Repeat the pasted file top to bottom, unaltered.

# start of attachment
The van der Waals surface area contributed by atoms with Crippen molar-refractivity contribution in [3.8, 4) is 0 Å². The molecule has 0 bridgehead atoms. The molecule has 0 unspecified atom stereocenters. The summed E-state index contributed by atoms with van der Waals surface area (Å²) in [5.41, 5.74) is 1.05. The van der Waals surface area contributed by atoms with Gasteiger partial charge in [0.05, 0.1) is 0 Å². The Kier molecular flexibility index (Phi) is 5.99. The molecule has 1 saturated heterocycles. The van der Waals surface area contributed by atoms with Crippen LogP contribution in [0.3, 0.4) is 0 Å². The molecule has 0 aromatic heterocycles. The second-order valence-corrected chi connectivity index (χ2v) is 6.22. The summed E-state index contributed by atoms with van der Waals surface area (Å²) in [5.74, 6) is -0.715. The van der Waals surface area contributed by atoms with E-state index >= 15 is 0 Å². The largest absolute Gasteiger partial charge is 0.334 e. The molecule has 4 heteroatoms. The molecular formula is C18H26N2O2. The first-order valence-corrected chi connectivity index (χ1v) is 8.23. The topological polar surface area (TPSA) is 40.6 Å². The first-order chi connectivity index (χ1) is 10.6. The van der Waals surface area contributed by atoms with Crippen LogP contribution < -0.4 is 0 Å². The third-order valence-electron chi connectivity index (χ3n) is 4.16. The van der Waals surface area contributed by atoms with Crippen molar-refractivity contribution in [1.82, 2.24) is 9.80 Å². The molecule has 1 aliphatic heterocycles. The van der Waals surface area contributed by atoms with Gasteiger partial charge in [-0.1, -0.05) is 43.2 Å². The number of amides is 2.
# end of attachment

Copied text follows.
The van der Waals surface area contributed by atoms with Crippen molar-refractivity contribution in [3.8, 4) is 0 Å². The molecule has 0 bridgehead atoms. The molecule has 0 unspecified atom stereocenters. The summed E-state index contributed by atoms with van der Waals surface area (Å²) in [5.41, 5.74) is 1.05. The van der Waals surface area contributed by atoms with Gasteiger partial charge in [0.05, 0.1) is 0 Å². The Kier molecular flexibility index (Phi) is 5.99. The molecule has 1 saturated heterocycles. The van der Waals surface area contributed by atoms with Crippen LogP contribution in [0.3, 0.4) is 0 Å². The molecule has 0 aromatic heterocycles. The second-order valence-corrected chi connectivity index (χ2v) is 6.22. The summed E-state index contributed by atoms with van der Waals surface area (Å²) in [5.74, 6) is -0.715. The van der Waals surface area contributed by atoms with E-state index >= 15 is 0 Å². The largest absolute Gasteiger partial charge is 0.334 e. The molecule has 4 heteroatoms. The molecular formula is C18H26N2O2. The first-order valence-corrected chi connectivity index (χ1v) is 8.23. The topological polar surface area (TPSA) is 40.6 Å². The first-order chi connectivity index (χ1) is 10.6. The van der Waals surface area contributed by atoms with Crippen LogP contribution < -0.4 is 0 Å². The third-order valence-electron chi connectivity index (χ3n) is 4.16. The van der Waals surface area contributed by atoms with Crippen molar-refractivity contribution in [1.82, 2.24) is 9.80 Å². The molecule has 1 aliphatic heterocycles. The van der Waals surface area contributed by atoms with Gasteiger partial charge in [-0.1, -0.05) is 43.2 Å². The number of amides is 2.